• Sunday, July 14, 2024
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Achieving decent employment in Nigeria through fiscal and monetary policies

Unemployment and investment nexus in Nigeria

Nigeria is a country with an abundance of natural resources and a land area of 923,768km. Tin, iron ore, coal, natural gas, limestone, lead, zinc, and fertile land are among the country’s wealth of natural resources.

However, Africa’s most populous country has been labelled as one of the world’s poorest and one of the countries in Sub-Saharan Africa with the worst unemployment rates.

According to the National Bureau of Statistics, Nigeria’s unemployment rate increased to 14.2 percent (11.55 million) in the fourth quarter of 2016, up from 13.9 percent in the third quarter and 13.3 percent in the second quarter. The unemployment rate kept increasing, and by the fourth quarter of 2017, it was 20.42 percent, jumped to 23.13 by the third quarter of 2018.

The COVID-19, which started in the country in early 2020, also increased the number of unemployed as many companies laid off their workers during the pandemic. By the second quarter of 2020, the unemployment rate was 27.1 percent and rose to 33.3 percent by the first quarter of 2021. Thus, more than one-third of the labour force willing and able to work are unemployed. This implies that despite the availability of natural resources, more people are still unemployed and underemployed amid abundance. The constantly rising unemployment rate in Nigeria is a problem because naturally, rate should not exceed 5 percent.

Aside from the problem of poverty that accompanies unemployment, the unemployment rate in the country has increased crime rate, decreased overall economic production and consumption, deteriorated skill, fuelled depression, and mental health issues, among others.

The International Labour Organization coined the term decent employment in 1999 to mean a job contributing to workers’ social and economic stability. Decent employment entails abundant work opportunities that pay a fair wage, workplace security and social protection for families, improved prospects for personal development, and social integration. It involves the freedom of people to express their concerns, organize, and participate in decisions that affect their lives and equal opportunity and treatment for all women and men.

The Sustainable Development Goal (SDG) 8 of decent work and economic growth may be unachievable if a drastic effort is not put in place to address the escalating macroeconomic problem of unemployment in the country.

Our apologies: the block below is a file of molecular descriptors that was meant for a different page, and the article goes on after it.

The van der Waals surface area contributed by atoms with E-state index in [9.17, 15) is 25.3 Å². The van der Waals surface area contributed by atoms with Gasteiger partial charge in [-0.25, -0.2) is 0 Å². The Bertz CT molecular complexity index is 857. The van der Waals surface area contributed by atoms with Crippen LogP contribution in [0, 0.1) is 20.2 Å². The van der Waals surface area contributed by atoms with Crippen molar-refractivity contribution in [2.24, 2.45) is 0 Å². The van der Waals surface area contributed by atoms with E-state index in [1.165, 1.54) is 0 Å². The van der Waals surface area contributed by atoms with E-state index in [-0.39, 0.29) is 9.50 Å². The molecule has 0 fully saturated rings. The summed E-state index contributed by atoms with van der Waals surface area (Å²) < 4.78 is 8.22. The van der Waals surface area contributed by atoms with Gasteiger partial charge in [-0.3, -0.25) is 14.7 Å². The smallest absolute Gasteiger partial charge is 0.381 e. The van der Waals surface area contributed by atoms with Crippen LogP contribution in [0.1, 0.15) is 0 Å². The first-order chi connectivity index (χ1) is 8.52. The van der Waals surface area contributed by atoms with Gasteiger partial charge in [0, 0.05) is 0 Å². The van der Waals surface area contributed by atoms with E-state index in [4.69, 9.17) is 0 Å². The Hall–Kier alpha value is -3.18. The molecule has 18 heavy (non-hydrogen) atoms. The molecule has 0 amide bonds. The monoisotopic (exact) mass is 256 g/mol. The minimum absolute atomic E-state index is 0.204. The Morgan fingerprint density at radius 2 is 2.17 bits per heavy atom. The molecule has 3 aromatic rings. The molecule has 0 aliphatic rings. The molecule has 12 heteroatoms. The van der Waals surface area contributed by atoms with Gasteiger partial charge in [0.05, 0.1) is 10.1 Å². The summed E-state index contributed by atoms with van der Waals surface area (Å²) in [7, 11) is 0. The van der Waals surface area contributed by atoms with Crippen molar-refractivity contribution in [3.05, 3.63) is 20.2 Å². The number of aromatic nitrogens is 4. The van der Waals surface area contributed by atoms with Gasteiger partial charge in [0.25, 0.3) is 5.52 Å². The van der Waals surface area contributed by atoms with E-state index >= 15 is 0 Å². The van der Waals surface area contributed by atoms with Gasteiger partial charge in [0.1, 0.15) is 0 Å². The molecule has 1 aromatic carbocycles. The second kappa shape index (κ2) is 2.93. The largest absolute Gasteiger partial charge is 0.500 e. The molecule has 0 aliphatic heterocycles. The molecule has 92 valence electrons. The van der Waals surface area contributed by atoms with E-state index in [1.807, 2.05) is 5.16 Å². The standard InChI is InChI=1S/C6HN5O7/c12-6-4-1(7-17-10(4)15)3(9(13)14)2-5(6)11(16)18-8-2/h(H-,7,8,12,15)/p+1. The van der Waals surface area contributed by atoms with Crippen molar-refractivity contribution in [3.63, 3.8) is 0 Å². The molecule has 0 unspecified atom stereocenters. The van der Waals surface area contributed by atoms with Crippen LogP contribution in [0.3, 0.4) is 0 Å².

How then can fiscal policy be used to generate employment?

Fiscal policy is the use of government expenditure and tax policies to influence macroeconomic conditions.

To promote suitable employment in Nigeria, the government must manage its spending, such that it directly and indirectly aids the creation of jobs for the people.

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The government can directly create jobs through its many agencies and parastatals, which would help lower the country’s unemployment rate. Also, the government can indirectly partner with some local and foreign organizations to employ its population through Public-Private Partnerships (PPPs). Such fiscal efforts that create respectable jobs for citizens would result in better income, consumption, and living standards, eventually translating into inclusive growth and development.

Furthermore, increasing government spending, which drives economic development, is another indirect approach to providing decent jobs for Nigerians. For example, government spending on public works and public projects (such as the construction of roads, rails, and hospitals) will result in labour employment.

Can monetary policy help?

The Nigerian Monetary Authority’s mandate is to achieve full employment and price stability while also managing the country’s monetary policy. Monetary policy as we know is the set of actions that the central bank can undertake to control the overall money supply and achieve sustainable economic development. The monetary policy entails using variables and tools like the money supply and interest rate to influence economic activity and achieve their objectives. This can either be expansionary or contractionary.

Over the years, the significance of monetary policy in influencing macroeconomic variables has changed. For example, Classical economists viewed money as a “veil” that had no actual influence on the economy, i.e., it was neutral, and they believed that if the money supply increased while production remained constant, nominal prices would rise. Still, the actual value of the product would remain the same. As a result, in a classical world, money is irrelevant. Other economists, such as the Keynesians and the monetarists, have refuted this school of thought’s claims that money is neutral in the economy over time. They discovered that, contrary to popular belief, money impacts economic variables. Their argument was based on the assumption that prices are not flexible but rather sticky. Money, they believe, is not neutral in the face of disequilibrium and unemployment and has real-world consequences. However, many economists have agreed that the variations in the money supply affect the economy and rejected money’s neutrality.

In conclusion, to address Nigeria’s rising unemployment rate, which raises the possibility of not meeting the SDG goal 8 of decent work and economic growth, economists have shown that monetary and fiscal policy can influence economic variables such as unemployment.

Busayo Aderounmu is an economics lecturer at Covenant University, Ota, Ogun State.